There are many steps to take when developing a product, service, or even an email blast that will be viewed by large numbers of recipients. One of the last stages in this process often involves testing and trying to figure out what works best and what customers react best to. One common method of testing is the A/B test – but is this type of testing really all it’s cracked up to be?
A/B tests defined
The concept behind A/B testing is to release two different versions of what is being developed, to see which performs best. This can cover a wide variety of business processes from traditional direct marketing to websites and even email marketing.
A good example of A/B testing would be developing an email marketing campaign where two different versions of an email are sent out with the goal of getting people to visit a page on your website. Version A may have slightly different content and images from version B, and half of your list would receive A with the other half receiving B. You then track the responses and visits to your site to see which version has worked better.
The information gained from this type of testing can then be used to improve future email campaigns or products and zero in on what is really effective in getting clients to do what you want.
A/B tests can actually vary in purpose. The most common being testing the difference between two versions of the same idea. Other times version A is a current version, while B contains improvements and is sent out to gauge customer reactions to these new developments.
What benefits can a business gain from A/B tests?
Compared with other testing methods, A/B testing offers four concrete benefits:
It’s cheap – While it may incur costs developing different versions, most of the time this is fairly minimal, with small differences between them. And, when it comes to testing, you can usually just split the groups in half, with no need to develop completely new groups for each version. Finally, when the test is complete and data has been gathered, it is usually not time consuming or costly. You can usually just decide to use the one that performed the best – with little need to invest in any big changes.
It can accurately measure performance differences – A/B testing makes it easy to measure performance differences between two options. You really just have to collect the relevant data and then compare the results. Beyond that, this type of testing makes it easy to measure the difference between two options, even if this is small.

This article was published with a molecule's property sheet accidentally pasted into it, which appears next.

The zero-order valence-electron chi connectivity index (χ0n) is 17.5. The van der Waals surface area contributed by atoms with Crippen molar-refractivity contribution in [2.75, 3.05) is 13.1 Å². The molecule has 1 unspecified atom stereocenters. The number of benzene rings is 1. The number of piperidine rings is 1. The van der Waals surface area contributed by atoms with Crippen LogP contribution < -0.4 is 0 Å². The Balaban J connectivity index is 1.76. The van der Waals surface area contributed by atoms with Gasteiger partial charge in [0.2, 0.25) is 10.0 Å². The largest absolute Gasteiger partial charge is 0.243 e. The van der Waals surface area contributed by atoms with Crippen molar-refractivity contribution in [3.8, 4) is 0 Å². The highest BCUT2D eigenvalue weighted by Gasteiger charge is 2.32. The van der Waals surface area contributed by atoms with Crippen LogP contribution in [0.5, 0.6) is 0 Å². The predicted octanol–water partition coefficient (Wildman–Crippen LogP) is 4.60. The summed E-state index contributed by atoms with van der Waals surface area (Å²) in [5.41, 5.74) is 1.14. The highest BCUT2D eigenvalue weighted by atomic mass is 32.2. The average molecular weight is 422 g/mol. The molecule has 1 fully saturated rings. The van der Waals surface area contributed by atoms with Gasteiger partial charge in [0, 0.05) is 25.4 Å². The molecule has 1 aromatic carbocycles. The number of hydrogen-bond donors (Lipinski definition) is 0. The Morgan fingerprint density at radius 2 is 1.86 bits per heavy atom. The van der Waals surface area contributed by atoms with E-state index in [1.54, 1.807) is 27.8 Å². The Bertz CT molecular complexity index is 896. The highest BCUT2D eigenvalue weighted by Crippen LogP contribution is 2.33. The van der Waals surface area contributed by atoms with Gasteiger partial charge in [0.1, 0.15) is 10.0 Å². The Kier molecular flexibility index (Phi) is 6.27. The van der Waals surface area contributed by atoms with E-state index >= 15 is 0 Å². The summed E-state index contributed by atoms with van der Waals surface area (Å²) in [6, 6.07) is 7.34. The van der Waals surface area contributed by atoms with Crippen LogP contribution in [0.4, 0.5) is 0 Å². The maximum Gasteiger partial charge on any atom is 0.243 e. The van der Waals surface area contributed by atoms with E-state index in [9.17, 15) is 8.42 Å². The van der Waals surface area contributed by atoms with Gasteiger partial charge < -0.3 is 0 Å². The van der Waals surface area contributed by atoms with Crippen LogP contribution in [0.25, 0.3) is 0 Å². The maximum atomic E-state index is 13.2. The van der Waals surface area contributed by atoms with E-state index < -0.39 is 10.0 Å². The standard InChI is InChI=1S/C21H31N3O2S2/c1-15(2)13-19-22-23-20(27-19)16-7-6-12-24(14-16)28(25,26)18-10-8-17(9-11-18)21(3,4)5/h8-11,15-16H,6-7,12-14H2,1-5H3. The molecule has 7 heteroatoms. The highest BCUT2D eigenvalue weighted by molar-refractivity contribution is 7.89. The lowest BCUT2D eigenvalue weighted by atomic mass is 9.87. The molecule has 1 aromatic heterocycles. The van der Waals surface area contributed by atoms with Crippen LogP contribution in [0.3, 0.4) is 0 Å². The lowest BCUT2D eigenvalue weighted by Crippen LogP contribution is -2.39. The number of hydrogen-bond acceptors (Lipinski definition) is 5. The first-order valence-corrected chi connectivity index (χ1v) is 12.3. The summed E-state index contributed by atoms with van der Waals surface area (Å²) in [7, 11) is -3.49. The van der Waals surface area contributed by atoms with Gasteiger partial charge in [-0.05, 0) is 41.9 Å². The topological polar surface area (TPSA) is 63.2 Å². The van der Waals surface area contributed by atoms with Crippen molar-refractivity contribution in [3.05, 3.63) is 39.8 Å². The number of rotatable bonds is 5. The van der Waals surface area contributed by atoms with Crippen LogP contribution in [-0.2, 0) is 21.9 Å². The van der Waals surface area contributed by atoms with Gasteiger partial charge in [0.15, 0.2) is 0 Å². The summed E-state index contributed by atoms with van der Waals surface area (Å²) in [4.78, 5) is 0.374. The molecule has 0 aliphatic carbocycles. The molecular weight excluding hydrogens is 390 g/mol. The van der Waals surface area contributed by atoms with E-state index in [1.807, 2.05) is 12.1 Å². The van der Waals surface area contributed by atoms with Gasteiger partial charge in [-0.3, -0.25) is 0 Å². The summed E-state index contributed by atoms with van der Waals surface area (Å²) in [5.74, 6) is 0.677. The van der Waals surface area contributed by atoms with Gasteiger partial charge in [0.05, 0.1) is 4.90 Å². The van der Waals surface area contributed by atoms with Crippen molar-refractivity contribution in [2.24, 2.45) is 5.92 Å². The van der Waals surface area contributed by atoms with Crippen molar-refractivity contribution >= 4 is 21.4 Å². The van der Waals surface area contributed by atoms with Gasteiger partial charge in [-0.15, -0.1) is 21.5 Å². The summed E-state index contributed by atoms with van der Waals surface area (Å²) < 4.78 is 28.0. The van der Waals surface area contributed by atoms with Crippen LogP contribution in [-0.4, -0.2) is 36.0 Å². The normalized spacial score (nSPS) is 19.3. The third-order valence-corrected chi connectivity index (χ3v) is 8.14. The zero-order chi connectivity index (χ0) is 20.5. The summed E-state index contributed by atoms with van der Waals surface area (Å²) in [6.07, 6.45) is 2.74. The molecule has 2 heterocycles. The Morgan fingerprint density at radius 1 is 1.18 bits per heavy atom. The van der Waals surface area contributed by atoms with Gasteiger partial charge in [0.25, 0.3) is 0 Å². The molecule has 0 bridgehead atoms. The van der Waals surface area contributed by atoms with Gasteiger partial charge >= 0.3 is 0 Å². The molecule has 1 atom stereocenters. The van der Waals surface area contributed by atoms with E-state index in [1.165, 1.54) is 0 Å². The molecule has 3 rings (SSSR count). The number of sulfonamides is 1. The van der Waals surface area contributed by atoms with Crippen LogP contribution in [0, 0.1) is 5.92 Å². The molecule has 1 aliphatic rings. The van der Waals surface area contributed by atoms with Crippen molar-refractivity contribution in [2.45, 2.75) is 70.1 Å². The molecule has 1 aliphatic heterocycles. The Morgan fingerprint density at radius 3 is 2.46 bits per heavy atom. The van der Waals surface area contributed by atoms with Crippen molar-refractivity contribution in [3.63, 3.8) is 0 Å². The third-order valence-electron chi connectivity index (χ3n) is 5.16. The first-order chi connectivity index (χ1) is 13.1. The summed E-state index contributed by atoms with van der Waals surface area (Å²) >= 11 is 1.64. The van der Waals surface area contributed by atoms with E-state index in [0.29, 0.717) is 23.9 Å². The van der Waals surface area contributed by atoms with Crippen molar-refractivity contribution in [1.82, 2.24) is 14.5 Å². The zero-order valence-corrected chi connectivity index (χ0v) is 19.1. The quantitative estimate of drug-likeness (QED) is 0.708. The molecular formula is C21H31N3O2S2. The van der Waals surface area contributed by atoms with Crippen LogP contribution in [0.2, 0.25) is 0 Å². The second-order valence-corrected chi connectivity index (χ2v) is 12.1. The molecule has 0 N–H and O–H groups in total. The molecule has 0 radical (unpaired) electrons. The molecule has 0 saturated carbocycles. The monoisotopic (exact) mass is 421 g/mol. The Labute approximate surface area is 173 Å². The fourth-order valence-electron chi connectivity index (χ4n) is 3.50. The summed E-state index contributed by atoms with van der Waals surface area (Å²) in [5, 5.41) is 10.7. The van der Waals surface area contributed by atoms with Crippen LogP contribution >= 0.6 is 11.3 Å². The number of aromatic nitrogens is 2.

It measures actual behaviour – During the development stage, it can often be difficult to accurately guess how products or different versions will fare when released to the public. By employing A/B testing, real customers are the ones who are testing, so you can better judge and see how your target market will react. This can go a long way in helping you create desirable products and services that will be well received.
It can resolve trade offs – When unsure about wording, strategy and outcomes you can conduct an A/B test to see which option works best. A good example of this is offering a coupon. Do you offer it in the email or do you put a code on your site? If you include this in an email, other customers may react negatively if they don’t get the same discount. A/B testing can help you figure out what style works best, while minimizing problems.
When should they be used?
When A/B tests are used correctly, they can be a valuable tool in helping you add value to your business. That being said, they aren’t great for all types of testing situations. In general, A/B tests are most successful when they are applied to projects with these three parameters:
There must be only one clear goal – A/B tests work best when there is only one goal or outcome to measure. For example, which version of an email gets the most clicks, or which page gets the most amount of visitors clicking on a ‘call to action’. If you try to measure more than one goal at a time, the results can get complicated.
The outcome must be measurable – If you cannot measure an outcome easily from this type of test, then you likely won’t be able to pick an option that works best. For example, it is difficult to easily measure satisfaction from A/B tests compared to what customers prefer.
Designs need to be complete – A/B testing works best when you have a complete, or near complete, product, email, etc. The key here is to conduct A/B testing and possibly make minor changes to implement the option that provided the better results. The options are viewed to then be the final version employed.
If your project meets these requirements, then A/B testing will likely be useful and could help you improve your business profitability. To learn more about harnessing and gathering data from these and other types of testing, please contact us today.